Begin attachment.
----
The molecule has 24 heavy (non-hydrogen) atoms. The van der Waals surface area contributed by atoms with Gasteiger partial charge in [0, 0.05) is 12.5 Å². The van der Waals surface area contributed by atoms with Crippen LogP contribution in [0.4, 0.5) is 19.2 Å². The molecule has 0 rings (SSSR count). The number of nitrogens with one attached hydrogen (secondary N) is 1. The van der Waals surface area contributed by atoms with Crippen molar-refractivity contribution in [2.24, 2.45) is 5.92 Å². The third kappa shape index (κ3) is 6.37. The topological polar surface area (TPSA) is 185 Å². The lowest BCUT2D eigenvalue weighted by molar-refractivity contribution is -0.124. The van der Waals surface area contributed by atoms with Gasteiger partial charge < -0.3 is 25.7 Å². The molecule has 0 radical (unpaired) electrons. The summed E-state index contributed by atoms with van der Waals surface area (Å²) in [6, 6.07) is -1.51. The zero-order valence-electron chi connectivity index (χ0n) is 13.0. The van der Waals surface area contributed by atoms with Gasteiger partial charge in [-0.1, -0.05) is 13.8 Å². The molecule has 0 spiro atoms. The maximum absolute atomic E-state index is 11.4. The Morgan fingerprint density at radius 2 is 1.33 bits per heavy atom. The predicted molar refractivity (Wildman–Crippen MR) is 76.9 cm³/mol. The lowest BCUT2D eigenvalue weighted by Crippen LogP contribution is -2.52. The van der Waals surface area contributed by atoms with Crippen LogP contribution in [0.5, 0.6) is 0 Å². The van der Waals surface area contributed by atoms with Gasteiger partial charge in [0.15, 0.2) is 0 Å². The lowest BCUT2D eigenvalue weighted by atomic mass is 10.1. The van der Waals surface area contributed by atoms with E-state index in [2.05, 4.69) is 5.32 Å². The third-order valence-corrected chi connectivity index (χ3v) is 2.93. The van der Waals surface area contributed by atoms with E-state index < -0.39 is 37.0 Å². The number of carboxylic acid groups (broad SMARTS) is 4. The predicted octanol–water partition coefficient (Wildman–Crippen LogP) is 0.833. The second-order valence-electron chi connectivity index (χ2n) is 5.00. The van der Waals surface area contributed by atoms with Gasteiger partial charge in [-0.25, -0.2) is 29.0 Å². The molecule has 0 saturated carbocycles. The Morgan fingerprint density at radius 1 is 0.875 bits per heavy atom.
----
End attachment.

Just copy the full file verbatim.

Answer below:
The molecule has 24 heavy (non-hydrogen) atoms. The van der Waals surface area contributed by atoms with Gasteiger partial charge in [0, 0.05) is 12.5 Å². The van der Waals surface area contributed by atoms with Crippen LogP contribution in [0.4, 0.5) is 19.2 Å². The molecule has 0 rings (SSSR count). The number of nitrogens with one attached hydrogen (secondary N) is 1. The van der Waals surface area contributed by atoms with Crippen molar-refractivity contribution in [2.24, 2.45) is 5.92 Å². The third kappa shape index (κ3) is 6.37. The topological polar surface area (TPSA) is 185 Å². The lowest BCUT2D eigenvalue weighted by molar-refractivity contribution is -0.124. The van der Waals surface area contributed by atoms with Gasteiger partial charge < -0.3 is 25.7 Å². The molecule has 0 radical (unpaired) electrons. The summed E-state index contributed by atoms with van der Waals surface area (Å²) in [6, 6.07) is -1.51. The zero-order valence-electron chi connectivity index (χ0n) is 13.0. The van der Waals surface area contributed by atoms with Gasteiger partial charge in [-0.1, -0.05) is 13.8 Å². The molecule has 0 spiro atoms. The maximum absolute atomic E-state index is 11.4. The Morgan fingerprint density at radius 2 is 1.33 bits per heavy atom. The predicted molar refractivity (Wildman–Crippen MR) is 76.9 cm³/mol. The lowest BCUT2D eigenvalue weighted by Crippen LogP contribution is -2.52. The van der Waals surface area contributed by atoms with Crippen LogP contribution in [0.5, 0.6) is 0 Å². The van der Waals surface area contributed by atoms with Gasteiger partial charge in [0.15, 0.2) is 0 Å². The lowest BCUT2D eigenvalue weighted by atomic mass is 10.1. The van der Waals surface area contributed by atoms with E-state index in [2.05, 4.69) is 5.32 Å². The third-order valence-corrected chi connectivity index (χ3v) is 2.93. The van der Waals surface area contributed by atoms with E-state index < -0.39 is 37.0 Å². The number of carboxylic acid groups (broad SMARTS) is 4. The predicted octanol–water partition coefficient (Wildman–Crippen LogP) is 0.833. The second-order valence-electron chi connectivity index (χ2n) is 5.00. The van der Waals surface area contributed by atoms with Gasteiger partial charge in [-0.25, -0.2) is 29.0 Å². The molecule has 0 saturated carbocycles. The Morgan fingerprint density at radius 1 is 0.875 bits per heavy atom.